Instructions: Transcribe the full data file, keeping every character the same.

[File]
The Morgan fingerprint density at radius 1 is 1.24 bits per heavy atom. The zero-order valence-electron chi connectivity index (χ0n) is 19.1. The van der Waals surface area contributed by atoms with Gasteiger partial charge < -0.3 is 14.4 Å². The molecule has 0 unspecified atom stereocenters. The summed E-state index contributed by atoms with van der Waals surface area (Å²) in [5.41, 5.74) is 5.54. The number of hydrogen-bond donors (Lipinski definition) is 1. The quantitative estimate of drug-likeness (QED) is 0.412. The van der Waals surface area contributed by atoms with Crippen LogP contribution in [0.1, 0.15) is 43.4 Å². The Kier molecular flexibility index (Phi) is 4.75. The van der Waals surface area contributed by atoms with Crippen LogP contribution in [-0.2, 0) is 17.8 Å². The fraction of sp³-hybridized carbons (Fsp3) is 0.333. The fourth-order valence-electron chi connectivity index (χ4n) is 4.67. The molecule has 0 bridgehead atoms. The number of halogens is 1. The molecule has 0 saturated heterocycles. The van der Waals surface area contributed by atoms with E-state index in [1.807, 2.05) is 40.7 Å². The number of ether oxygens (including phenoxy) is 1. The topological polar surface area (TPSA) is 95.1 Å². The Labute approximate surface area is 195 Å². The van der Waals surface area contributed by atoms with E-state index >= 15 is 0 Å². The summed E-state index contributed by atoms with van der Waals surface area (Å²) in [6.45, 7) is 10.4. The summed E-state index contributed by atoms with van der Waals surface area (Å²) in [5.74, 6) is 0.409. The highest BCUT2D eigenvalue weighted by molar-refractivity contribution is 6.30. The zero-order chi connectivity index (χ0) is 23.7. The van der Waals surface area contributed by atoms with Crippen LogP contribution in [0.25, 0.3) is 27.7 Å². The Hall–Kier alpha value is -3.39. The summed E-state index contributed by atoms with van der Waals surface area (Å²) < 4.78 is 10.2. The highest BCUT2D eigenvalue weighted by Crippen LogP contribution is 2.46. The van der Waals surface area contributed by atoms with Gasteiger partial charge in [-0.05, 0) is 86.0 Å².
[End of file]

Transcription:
The Morgan fingerprint density at radius 1 is 1.24 bits per heavy atom. The zero-order valence-electron chi connectivity index (χ0n) is 19.1. The van der Waals surface area contributed by atoms with Gasteiger partial charge < -0.3 is 14.4 Å². The molecule has 0 unspecified atom stereocenters. The summed E-state index contributed by atoms with van der Waals surface area (Å²) in [5.41, 5.74) is 5.54. The number of hydrogen-bond donors (Lipinski definition) is 1. The quantitative estimate of drug-likeness (QED) is 0.412. The van der Waals surface area contributed by atoms with Crippen LogP contribution in [0.1, 0.15) is 43.4 Å². The Kier molecular flexibility index (Phi) is 4.75. The van der Waals surface area contributed by atoms with Crippen LogP contribution in [-0.2, 0) is 17.8 Å². The fraction of sp³-hybridized carbons (Fsp3) is 0.333. The fourth-order valence-electron chi connectivity index (χ4n) is 4.67. The molecule has 0 bridgehead atoms. The number of halogens is 1. The molecule has 0 saturated heterocycles. The van der Waals surface area contributed by atoms with E-state index in [1.807, 2.05) is 40.7 Å². The number of ether oxygens (including phenoxy) is 1. The topological polar surface area (TPSA) is 95.1 Å². The Labute approximate surface area is 195 Å². The van der Waals surface area contributed by atoms with E-state index >= 15 is 0 Å². The summed E-state index contributed by atoms with van der Waals surface area (Å²) in [6.45, 7) is 10.4. The summed E-state index contributed by atoms with van der Waals surface area (Å²) in [5.74, 6) is 0.409. The highest BCUT2D eigenvalue weighted by molar-refractivity contribution is 6.30. The zero-order chi connectivity index (χ0) is 23.7. The van der Waals surface area contributed by atoms with Crippen LogP contribution in [0.25, 0.3) is 27.7 Å². The Hall–Kier alpha value is -3.39. The summed E-state index contributed by atoms with van der Waals surface area (Å²) < 4.78 is 10.2. The highest BCUT2D eigenvalue weighted by Crippen LogP contribution is 2.46. The van der Waals surface area contributed by atoms with Gasteiger partial charge in [-0.05, 0) is 86.0 Å².